New Thoughts about Sugar

The second week of December I started another round of eliminating sugar from my diet. Ideally, I would get off sugar and stay off for the rest of my life. However, the best I can seem to do right now is continue to set my compass in that direction. Less days with sugar. More days without.

Sugar can mean different things for different people at different times. To clarify, I am talking about refined sweeteners. I did not take fruit out of my diet. I still drank some hot apple cider and warmed up carrot juice. But I didn’t even consume brown rice syrup and maple syrup.

What I want to talk about today is my experience. From the moment I made the decision to quit sugar, it felt very different from other times in the past. So different, actually, that it scared me.

Photo courtesy of Serge Bertasius Photography at
Photo courtesy of Serge Bertasius Photography at

One of the things I have been doing in the past few years is healing my drug history. From antibiotics and anesthesia as a child, to alcohol, marijuana and antidepressants as an adult, with sugar and chocolate woven throughout.

As part of this healing, I realized that one of the biggest problems with marijuana is that it makes our brain think that nothing is a big deal. Sound familiar? It’s part of the way that particular drug affects our brain.

This December, the moment I stopped eating sugar, I actually had a really hard time even remembering why I was doing it. I had none of my earlier convictions at all. This is what scared me. Always in the past when I stopped eating sugar I knew that it was important and that was what drove me to keep going. Not this time. I am so glad I had two friends to help hold me accountable with hourly texts (yes, it’s this hard for me sometimes) and the memory that at some point in the past it had been really important to me. Even if I couldn’t remember why.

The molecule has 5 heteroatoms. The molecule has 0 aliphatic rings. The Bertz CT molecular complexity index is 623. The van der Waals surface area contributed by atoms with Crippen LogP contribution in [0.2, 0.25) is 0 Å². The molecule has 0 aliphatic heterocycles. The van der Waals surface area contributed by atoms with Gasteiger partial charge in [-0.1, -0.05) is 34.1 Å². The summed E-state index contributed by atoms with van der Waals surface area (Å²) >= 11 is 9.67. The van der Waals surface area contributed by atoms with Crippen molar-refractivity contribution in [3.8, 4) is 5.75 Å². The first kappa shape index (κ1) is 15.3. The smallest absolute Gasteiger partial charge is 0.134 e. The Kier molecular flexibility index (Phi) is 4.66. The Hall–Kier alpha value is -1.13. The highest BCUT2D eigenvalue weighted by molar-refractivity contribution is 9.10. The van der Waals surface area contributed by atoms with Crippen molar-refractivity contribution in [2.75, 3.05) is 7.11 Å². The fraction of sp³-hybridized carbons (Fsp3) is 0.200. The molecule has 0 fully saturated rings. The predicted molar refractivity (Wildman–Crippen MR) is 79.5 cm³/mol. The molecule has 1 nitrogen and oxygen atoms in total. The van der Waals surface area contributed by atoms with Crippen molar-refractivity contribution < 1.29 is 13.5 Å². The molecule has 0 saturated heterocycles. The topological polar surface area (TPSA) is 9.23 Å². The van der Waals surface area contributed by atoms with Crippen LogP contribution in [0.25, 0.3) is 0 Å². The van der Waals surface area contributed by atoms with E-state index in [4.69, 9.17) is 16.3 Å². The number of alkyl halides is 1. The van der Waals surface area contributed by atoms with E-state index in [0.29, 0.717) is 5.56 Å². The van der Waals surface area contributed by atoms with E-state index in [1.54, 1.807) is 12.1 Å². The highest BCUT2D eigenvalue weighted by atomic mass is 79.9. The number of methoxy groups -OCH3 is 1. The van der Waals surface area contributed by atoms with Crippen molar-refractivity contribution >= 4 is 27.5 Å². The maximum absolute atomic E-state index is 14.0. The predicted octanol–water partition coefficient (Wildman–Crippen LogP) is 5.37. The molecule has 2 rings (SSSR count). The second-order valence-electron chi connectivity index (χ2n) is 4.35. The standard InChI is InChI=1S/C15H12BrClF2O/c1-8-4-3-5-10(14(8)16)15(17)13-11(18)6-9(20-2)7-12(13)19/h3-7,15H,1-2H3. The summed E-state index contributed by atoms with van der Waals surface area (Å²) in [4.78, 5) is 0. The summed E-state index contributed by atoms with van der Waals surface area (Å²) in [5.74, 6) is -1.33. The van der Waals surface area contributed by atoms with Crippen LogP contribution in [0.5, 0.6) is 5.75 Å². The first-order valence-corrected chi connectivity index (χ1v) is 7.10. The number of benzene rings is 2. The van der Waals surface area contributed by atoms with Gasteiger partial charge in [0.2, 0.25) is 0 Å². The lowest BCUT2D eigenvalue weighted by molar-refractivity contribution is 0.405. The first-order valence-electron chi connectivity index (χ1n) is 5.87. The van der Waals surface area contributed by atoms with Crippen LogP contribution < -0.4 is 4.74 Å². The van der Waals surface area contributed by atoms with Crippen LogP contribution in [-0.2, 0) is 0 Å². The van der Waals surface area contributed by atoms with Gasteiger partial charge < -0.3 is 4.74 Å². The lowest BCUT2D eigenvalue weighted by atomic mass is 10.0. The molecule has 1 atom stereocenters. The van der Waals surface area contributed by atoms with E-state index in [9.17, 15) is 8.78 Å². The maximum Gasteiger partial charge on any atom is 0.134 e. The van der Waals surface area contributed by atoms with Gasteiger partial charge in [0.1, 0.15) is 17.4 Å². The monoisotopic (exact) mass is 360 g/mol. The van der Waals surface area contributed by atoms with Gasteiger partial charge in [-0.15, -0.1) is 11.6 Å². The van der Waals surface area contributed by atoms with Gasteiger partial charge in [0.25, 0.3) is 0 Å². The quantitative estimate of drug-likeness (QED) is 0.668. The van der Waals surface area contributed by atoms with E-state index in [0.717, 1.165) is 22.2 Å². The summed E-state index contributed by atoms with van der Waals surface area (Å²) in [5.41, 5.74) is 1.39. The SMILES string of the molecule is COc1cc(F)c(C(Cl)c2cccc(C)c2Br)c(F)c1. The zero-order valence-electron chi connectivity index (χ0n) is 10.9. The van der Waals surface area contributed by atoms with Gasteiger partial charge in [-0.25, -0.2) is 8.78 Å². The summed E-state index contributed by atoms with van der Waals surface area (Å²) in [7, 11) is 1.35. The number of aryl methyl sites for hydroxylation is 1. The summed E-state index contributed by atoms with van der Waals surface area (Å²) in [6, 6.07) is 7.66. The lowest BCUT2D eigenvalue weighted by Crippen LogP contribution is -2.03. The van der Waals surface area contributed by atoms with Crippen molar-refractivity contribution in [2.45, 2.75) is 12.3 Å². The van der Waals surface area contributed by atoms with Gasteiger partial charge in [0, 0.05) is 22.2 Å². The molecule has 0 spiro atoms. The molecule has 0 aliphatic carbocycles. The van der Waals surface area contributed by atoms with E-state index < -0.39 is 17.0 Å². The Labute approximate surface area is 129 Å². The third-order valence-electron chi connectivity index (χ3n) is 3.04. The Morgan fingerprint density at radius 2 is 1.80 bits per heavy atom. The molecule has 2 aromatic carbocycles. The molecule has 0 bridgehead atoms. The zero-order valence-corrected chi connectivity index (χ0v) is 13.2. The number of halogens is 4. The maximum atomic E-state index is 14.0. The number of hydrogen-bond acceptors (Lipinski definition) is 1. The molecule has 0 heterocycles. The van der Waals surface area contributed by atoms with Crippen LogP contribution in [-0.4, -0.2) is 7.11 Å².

This got me thinking. If marijuana causes our brains to think that nothing is a big deal, then what is sugar doing to our brains? And I finally made the connection. It makes us forget.

There has been a lot of significant research about sugar and memory. I just hadn’t linked this forgetting with why sugar is such a powerful way for people to numb emotions. We forget the past. We forget the pain. We forget our frustrations. We forget our hopelessness. It doesn’t just numb us. The numbing is a result of the effect on our memory.

Viewed in this way, my act of eliminating sugar becomes an act of reclaiming my past and reclaiming my ability to remember what I want for my future.

I still haven’t grasped the full importance of this. But it’s life-changing for me. I am sure I will have more to write about in later posts.

Any thoughts or comments?


2 Responses

  1. Sylvia

    Thank you Teresa. I am working on using less sugar but it is HARD. I’m loving your recipes to help in that direction.

    • sweetveg

      Hi Sylvia.
      Using less sugar is hard. Cane sugar, especially, is one that I try hard to stay away from because I really notice its affects on my body and my blood sugar. Reducing consumption of it doesn’t work for me. I usually have to go cold turkey and my cravings for it become much less after about three days.
      Please let me know if there is any way I can support you in this endeavor. I am glad my posts are helping. Feel free to call any time.